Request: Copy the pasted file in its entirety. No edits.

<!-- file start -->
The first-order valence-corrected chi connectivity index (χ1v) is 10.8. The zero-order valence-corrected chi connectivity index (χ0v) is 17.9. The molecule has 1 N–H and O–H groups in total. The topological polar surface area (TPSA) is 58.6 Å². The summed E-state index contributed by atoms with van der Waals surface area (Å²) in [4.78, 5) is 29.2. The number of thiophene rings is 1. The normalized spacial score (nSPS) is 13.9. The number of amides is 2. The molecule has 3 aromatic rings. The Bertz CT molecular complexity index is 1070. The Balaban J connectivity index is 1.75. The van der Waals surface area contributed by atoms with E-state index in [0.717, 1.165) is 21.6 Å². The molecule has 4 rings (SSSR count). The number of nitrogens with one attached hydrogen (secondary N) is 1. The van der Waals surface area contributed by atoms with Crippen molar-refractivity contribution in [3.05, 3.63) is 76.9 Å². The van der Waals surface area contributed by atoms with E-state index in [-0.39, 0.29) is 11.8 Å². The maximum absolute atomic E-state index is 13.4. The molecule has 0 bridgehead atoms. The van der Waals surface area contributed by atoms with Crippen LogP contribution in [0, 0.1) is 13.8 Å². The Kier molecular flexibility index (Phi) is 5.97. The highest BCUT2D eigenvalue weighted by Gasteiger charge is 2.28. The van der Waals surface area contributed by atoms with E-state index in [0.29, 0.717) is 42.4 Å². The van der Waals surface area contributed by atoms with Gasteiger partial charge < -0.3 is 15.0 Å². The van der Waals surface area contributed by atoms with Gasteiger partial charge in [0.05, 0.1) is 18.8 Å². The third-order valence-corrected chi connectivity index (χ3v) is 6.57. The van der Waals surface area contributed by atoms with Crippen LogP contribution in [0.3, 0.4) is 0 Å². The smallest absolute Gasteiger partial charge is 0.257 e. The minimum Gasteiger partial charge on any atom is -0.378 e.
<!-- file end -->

The first-order valence-corrected chi connectivity index (χ1v) is 10.8. The zero-order valence-corrected chi connectivity index (χ0v) is 17.9. The molecule has 1 N–H and O–H groups in total. The topological polar surface area (TPSA) is 58.6 Å². The summed E-state index contributed by atoms with van der Waals surface area (Å²) in [4.78, 5) is 29.2. The number of thiophene rings is 1. The normalized spacial score (nSPS) is 13.9. The number of amides is 2. The molecule has 3 aromatic rings. The Bertz CT molecular complexity index is 1070. The Balaban J connectivity index is 1.75. The van der Waals surface area contributed by atoms with E-state index in [0.717, 1.165) is 21.6 Å². The molecule has 4 rings (SSSR count). The number of nitrogens with one attached hydrogen (secondary N) is 1. The van der Waals surface area contributed by atoms with Crippen molar-refractivity contribution in [3.05, 3.63) is 76.9 Å². The van der Waals surface area contributed by atoms with E-state index in [-0.39, 0.29) is 11.8 Å². The maximum absolute atomic E-state index is 13.4. The molecule has 0 bridgehead atoms. The van der Waals surface area contributed by atoms with Crippen LogP contribution in [0, 0.1) is 13.8 Å². The Kier molecular flexibility index (Phi) is 5.97. The highest BCUT2D eigenvalue weighted by Gasteiger charge is 2.28. The van der Waals surface area contributed by atoms with E-state index in [0.29, 0.717) is 42.4 Å². The van der Waals surface area contributed by atoms with Gasteiger partial charge < -0.3 is 15.0 Å². The van der Waals surface area contributed by atoms with Gasteiger partial charge in [0.05, 0.1) is 18.8 Å². The third-order valence-corrected chi connectivity index (χ3v) is 6.57. The van der Waals surface area contributed by atoms with Crippen LogP contribution in [0.3, 0.4) is 0 Å². The smallest absolute Gasteiger partial charge is 0.257 e. The minimum Gasteiger partial charge on any atom is -0.378 e.